The Dirty Dozen – The case against BBC Scotland: Part 1


  By G.A.Ponsonby
The BBC trades on its reputation like no other organisation.  It’s this reputation for fairness and accuracy that ensures its news broadcasts carry weight, not just here in the UK, but internationally.
People trust the BBC like no other broadcast news outlet.  Indeed so deep runs that trust that in the UK the public allows itself to be coerced into funding the corporation through the TV licence, a tax costing each household £145.50 each year.

  By G.A.Ponsonby
The BBC trades on its reputation like no other organisation.  It’s this reputation for fairness and accuracy that ensures its news broadcasts carry weight, not just here in the UK, but internationally.
People trust the BBC like no other broadcast news outlet.  Indeed so deep runs that trust that in the UK the public allows itself to be coerced into funding the corporation through the TV licence, a tax costing each household £145.50 each year.

What though if that trust is misplaced and the privilege given to the BBC is being abused?  How many people would continue to fund a broadcaster if they suspected they were being manipulated?

In this two part series, I am going to present evidence that suggests the BBC’s coverage of Scottish politics and the referendum is being manipulated in order to present the Scottish Government and SNP in the worst possible light.  I challenge those who read the complete series – ‘The Dirty Dozen: The case against BBC Scotland’ – to explain the handling of political news by BBC Scotland and to deny that there is something very wrong at the Glasgow HQ at Pacific Quay.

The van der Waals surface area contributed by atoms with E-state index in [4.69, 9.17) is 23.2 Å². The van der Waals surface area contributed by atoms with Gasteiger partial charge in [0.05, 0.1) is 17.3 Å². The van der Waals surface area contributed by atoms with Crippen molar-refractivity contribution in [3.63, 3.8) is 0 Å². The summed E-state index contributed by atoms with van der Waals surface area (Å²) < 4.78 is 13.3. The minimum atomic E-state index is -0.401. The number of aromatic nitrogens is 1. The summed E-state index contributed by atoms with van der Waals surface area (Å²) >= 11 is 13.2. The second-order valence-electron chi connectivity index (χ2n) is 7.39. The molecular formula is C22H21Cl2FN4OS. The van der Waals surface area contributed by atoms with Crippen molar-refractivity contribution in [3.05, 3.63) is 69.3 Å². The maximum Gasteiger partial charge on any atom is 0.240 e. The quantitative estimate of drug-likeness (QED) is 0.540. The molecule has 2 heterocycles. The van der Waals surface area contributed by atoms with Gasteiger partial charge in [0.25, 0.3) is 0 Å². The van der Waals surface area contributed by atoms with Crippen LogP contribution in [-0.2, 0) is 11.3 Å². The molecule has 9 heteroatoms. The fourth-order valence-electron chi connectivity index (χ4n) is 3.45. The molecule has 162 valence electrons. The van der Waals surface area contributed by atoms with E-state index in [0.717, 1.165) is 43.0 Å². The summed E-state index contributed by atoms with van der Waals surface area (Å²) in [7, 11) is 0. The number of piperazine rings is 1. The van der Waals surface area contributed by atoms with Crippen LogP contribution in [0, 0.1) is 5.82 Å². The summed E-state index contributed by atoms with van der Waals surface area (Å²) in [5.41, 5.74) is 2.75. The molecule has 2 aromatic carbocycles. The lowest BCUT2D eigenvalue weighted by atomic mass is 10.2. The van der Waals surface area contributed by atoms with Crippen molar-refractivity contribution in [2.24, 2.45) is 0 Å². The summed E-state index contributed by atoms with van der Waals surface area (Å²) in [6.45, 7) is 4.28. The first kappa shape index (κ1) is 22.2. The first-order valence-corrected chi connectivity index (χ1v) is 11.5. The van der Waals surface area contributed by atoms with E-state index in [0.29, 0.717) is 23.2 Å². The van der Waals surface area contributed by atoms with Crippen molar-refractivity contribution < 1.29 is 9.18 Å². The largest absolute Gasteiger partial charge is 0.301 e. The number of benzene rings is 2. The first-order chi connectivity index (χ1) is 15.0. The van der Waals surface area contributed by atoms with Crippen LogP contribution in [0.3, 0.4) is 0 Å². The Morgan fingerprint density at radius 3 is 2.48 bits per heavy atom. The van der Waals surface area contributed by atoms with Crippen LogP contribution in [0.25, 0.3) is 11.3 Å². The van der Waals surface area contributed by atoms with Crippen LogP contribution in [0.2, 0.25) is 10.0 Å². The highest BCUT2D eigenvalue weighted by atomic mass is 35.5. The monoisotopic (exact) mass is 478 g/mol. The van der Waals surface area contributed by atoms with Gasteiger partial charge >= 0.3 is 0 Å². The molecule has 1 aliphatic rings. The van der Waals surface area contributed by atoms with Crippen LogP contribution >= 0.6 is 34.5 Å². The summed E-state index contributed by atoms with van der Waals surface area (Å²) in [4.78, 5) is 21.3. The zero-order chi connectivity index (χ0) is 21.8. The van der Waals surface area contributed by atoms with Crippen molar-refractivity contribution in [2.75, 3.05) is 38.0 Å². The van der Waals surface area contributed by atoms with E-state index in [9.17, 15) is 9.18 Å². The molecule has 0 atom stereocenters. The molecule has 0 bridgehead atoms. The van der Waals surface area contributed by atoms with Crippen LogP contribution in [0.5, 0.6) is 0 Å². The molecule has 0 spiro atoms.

The list is in no particular order, but I have left the worst example to the end.  I start off with numbers twelve through to seven.

Number Twelve – Any Questions
Any Questions is a radio show broadcast on Radio 4.  Its format is similar to the TV show Question Time in that panellists are asked to comment on issues of the day.

In this particular example, broadcast on August 2010, the issue under discussion is the release on compassionate grounds of Abdelbaset Al Megrahi, the man convicted of the Lockerbie bombing.  Mr Megrahi, now dead, had been diagnosed with incurable cancer and, as is the protocol under Scots Law, had been allowed to leave prison to die after satisfying the conditions for such a release.

The release had divided public opinion and many Unionist politicians had attempted to politicise it in order to attack the SNP minority government.  The comments you are about to hear were made by Baroness Ruth Deech who is a former Governor of the BBC and Douglas Murray who is the Director of The Centre for Social Cohesion (CSC).

The show, broadcast on Friday 20th August, heard Baroness Deech claim that Scots lived off of benefits paid for by English subsidies and that the release of Abdelbaset Al Megrahi had embarrassed the rest of the UK.